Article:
Couch potatoes grow as games lose out
FACILITIES for sport in many primary schools are little better than those of a banana republic, according to a hard-hitting report from headteachers.
Substandard amenities and pressure on curriculum time for physical education are breeding a generation of young couch potatoes, says the study.
Primary schools are having to share often poorly maintained playing fields, and more than half of them ask parents to pay for swimming lessons and transport to public pools.
Meanwhile, the demands of the national curriculum and other education initiatives are cutting into the time available for sports and PE lessons.
This bleak picture emerges from a survey of 2,126 schools carried out by the National Association of Head Teachers. David Hart, NAHT general secretary, said: "It is nothing short of a scandal that, as we rapidly approach the millennium, PE and sports facilities in too many schools are not much better than those in a banana republic.
"The fitness levels of a significant number of youngsters and their sedentary lifestyle are already a cause for grave concern. If the Government can be thoroughly focused on academic standards, it can also give priority to PE and sport in schools.
"Unless it is prepared to push this issue to the top of the political agenda, we will see this country's youngsters turn into a generation of couch potatoes."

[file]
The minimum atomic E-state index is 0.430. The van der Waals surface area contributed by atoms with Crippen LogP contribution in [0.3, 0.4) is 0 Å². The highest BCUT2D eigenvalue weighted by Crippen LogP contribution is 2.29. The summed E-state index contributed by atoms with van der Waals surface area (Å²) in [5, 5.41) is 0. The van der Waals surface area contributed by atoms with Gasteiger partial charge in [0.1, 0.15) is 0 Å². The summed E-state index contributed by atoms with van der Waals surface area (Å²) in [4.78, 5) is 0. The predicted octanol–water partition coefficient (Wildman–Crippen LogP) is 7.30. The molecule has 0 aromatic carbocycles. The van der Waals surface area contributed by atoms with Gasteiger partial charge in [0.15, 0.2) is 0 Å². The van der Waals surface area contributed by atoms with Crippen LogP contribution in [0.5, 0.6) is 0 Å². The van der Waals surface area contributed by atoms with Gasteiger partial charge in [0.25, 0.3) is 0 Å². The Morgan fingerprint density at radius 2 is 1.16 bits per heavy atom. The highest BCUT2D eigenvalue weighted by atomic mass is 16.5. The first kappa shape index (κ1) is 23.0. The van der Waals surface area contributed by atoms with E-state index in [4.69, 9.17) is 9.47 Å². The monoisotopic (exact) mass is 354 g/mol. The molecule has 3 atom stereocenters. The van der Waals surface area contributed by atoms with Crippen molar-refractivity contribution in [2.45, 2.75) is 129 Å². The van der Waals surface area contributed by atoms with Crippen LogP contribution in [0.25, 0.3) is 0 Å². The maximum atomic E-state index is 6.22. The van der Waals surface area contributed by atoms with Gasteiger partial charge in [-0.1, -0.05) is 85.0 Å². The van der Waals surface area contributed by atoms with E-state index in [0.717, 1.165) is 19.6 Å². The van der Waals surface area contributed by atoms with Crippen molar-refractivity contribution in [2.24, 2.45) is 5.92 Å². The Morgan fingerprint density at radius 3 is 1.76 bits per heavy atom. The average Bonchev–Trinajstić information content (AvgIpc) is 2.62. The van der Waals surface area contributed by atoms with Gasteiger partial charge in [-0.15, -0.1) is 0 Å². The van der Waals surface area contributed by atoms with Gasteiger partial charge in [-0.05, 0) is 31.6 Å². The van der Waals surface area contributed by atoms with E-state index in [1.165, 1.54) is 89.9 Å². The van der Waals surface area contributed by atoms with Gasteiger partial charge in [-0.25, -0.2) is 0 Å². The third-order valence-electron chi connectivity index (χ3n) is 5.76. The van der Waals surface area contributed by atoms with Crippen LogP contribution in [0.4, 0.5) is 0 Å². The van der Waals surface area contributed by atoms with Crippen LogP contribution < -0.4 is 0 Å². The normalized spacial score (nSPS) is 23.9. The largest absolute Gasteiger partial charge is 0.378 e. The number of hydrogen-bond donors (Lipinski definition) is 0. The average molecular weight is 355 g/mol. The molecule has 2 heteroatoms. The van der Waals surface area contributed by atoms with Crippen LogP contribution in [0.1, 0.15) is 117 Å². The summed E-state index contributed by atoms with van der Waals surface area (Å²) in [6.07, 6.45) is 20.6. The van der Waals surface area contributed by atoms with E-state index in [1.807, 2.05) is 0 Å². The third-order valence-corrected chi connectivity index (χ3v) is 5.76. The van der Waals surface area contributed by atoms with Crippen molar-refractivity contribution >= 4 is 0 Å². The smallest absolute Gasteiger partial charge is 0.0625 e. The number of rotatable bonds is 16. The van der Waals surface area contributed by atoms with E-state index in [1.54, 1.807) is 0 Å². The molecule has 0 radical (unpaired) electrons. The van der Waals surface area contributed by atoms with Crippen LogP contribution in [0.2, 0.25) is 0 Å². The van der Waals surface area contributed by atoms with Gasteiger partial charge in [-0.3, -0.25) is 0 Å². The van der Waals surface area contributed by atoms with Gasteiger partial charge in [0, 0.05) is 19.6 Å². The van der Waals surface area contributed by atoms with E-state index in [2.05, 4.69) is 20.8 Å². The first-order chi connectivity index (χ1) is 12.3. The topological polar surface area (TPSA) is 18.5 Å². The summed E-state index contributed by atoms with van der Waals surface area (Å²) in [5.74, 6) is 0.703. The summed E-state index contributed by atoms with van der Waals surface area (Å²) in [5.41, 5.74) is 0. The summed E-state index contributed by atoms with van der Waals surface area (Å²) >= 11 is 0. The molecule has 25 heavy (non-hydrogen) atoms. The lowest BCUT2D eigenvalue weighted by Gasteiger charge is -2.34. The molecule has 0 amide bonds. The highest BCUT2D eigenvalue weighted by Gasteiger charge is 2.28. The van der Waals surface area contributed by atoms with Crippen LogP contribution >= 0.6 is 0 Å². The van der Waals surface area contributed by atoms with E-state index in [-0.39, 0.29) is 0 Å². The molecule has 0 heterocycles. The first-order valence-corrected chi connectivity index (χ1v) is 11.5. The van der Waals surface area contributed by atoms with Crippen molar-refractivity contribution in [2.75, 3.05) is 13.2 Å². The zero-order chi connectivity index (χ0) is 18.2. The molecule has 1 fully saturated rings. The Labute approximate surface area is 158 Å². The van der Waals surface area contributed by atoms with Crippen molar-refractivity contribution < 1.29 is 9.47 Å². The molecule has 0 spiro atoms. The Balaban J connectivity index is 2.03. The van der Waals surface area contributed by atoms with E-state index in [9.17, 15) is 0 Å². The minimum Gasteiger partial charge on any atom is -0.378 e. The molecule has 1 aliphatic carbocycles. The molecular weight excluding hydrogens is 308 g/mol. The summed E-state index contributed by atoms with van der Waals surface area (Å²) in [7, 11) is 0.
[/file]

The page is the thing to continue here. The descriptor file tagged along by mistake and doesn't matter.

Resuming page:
A fifth of secondary schools and more than 40 per cent of primaries said PE provision had decreased significantly in the past two years - with large minorities blaming the demands of the national curriculum and other education initiatives for the decline.
Eighty per cent of all schools had to pay to use public swimming pools, and more than half turned to parents to fund lessons and transport.
The survey, perhaps predictably, found that most primary schools have no gym, swimming pool or tennis court, relying instead on multi-purpose school halls and playgrounds.
A quarter of schools said that hall time available for sport or PE was less than adequate, while more than half have to share their playing fields with others.
A significant minority of all schools - primary, secondary and special - report problems with upkeep, maintenance, drainage and surface condition of their playing fields.
In most cases, money for upkeep of grounds has to come from schools' budgets. Little support is received for improving facilities from the National Lottery, sports councils or other sources, says the survey.
A spokesman for Sport England (formerly the English Sports Council) said 179 awards, totalling pound;70 million, had been made to schools in the four years since the Lottery Sports Fund began - around 10 per cent of the total money available.
Many more schools will have benefited from other local projects spearheaded by local authorities or community groups, he added.